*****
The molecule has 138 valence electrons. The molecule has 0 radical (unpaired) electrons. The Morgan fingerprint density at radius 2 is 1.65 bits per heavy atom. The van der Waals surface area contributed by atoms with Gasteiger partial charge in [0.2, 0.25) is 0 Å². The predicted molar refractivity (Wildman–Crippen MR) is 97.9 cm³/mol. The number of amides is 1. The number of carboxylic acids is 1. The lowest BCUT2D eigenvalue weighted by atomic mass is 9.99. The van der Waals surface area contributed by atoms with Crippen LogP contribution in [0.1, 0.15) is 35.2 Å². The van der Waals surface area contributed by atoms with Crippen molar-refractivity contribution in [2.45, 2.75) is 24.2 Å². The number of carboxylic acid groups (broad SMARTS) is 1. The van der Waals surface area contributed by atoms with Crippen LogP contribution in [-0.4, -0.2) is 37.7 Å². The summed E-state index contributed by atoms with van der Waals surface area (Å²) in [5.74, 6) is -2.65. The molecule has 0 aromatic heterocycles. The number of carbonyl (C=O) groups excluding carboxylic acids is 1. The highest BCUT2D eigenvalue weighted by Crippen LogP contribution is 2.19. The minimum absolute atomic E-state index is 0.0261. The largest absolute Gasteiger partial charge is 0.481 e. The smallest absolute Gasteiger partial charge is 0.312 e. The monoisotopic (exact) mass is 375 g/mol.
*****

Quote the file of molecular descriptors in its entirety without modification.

The molecule has 138 valence electrons. The molecule has 0 radical (unpaired) electrons. The Morgan fingerprint density at radius 2 is 1.65 bits per heavy atom. The van der Waals surface area contributed by atoms with Gasteiger partial charge in [0.2, 0.25) is 0 Å². The predicted molar refractivity (Wildman–Crippen MR) is 97.9 cm³/mol. The number of amides is 1. The number of carboxylic acids is 1. The lowest BCUT2D eigenvalue weighted by atomic mass is 9.99. The van der Waals surface area contributed by atoms with Crippen LogP contribution in [0.1, 0.15) is 35.2 Å². The van der Waals surface area contributed by atoms with Crippen molar-refractivity contribution in [2.45, 2.75) is 24.2 Å². The number of carboxylic acid groups (broad SMARTS) is 1. The van der Waals surface area contributed by atoms with Crippen LogP contribution in [-0.4, -0.2) is 37.7 Å². The summed E-state index contributed by atoms with van der Waals surface area (Å²) in [5.74, 6) is -2.65. The molecule has 0 aromatic heterocycles. The number of carbonyl (C=O) groups excluding carboxylic acids is 1. The highest BCUT2D eigenvalue weighted by Crippen LogP contribution is 2.19. The minimum absolute atomic E-state index is 0.0261. The largest absolute Gasteiger partial charge is 0.481 e. The smallest absolute Gasteiger partial charge is 0.312 e. The monoisotopic (exact) mass is 375 g/mol.